Emerging trends and concerns
- Transnational and domestic organized criminal groups will increasingly attempt to smuggle methamphetamine into New Zealand, particularly following the disruption of domestic manufacture.
- The diversion of precursor chemicals, both from the domestic chemical industry and illegal imports, in particular from China, is likely to continue. There are indications that a wider range of ephedrine and pseudoephedrine products may be smuggled into the country using a variety of new sources and smuggling methods.
- There are indications that alternative methods of methamphetamine manufacture such as P-2-P will be increasingly used, and it is likely that alternative precursors will be increasingly sourced.
- The availability of a growing range of new psychoactive substances not under international control and used in ‘ecstasy’ to substitute MDMA will likely increase, in response to the declining availability of MDMA.
Overview of the drug situation
New Zealand continues to experience high levels of methamphetamine use, primarily of methamphetamine in powder form. Methamphetamine is manufactured domestically in clandestine laboratories, mostly from imported pharmaceutical preparations containing ephedrine and pseudoephedrine. In addition, there are indications that increasing amounts of methamphetamine (finished product) are being trafficked into New Zealand, which may be in response to increased law enforcement pressure on precursor imports and clandestine laboratories.
It may also be a result of international criminal groups targeting New Zealand given that the price for methamphetamine is comparably high in the country. The Government of New Zealand has identified the reduction of the availability and use of methamphetamine as the highest priority in relation to illicit drugs.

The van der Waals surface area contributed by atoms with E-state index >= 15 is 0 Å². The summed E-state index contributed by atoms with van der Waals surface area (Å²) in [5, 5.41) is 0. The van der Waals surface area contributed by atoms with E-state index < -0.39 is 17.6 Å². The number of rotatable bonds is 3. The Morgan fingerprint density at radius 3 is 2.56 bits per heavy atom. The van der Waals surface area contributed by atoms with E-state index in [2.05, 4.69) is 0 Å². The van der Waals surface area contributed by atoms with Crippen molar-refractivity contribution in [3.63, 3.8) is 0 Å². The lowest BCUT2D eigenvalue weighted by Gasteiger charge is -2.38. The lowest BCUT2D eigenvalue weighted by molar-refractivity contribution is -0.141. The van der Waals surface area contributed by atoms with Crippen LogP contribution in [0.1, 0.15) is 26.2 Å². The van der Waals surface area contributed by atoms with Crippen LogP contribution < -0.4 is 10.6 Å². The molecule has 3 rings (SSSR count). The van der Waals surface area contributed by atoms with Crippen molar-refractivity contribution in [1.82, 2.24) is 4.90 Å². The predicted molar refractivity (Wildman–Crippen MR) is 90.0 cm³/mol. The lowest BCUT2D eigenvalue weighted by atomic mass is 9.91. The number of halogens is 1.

Cannabis remains the most commonly used illicit drug in New Zealand and its domestic cultivation remains widespread. In addition, an increasing range of synthetic cannabinoid products have become available. In August 2011, the New Zealand Government placed a temporary ban on the substances (NZG 2011).
Table 1. Trend in use of selected drugs in New Zealand, 2007-2011
In 2011, some 53 kg of methamphetamine were seized in New Zealand, a 72% increase over the previous year and the highest total reported since 2007 (NDIB 2012c). Increasing amounts of finished methamphetamine have been smuggled into New Zealand in each of the past two years. In 2011, there were 23 border seizures totaling 27 kg compared with 21 border seizures totaling 19.4 kg during the previous year. This increase is likely due to expanding activity by transnational drug trafficking groups targeting New Zealand (NDIB 2012b).
Whereas the amount of ecstasy seized in New Zealand nearly tripled in 2011, the amount of ecstasy seized at New Zealand’s borders in 2011 showed a large decrease compared with the previous year (ARQ New Zealand 2012). The overall increase in the number of ‘ecstasy’ pills seized in 2011 is likely due to the growth of domestic supply.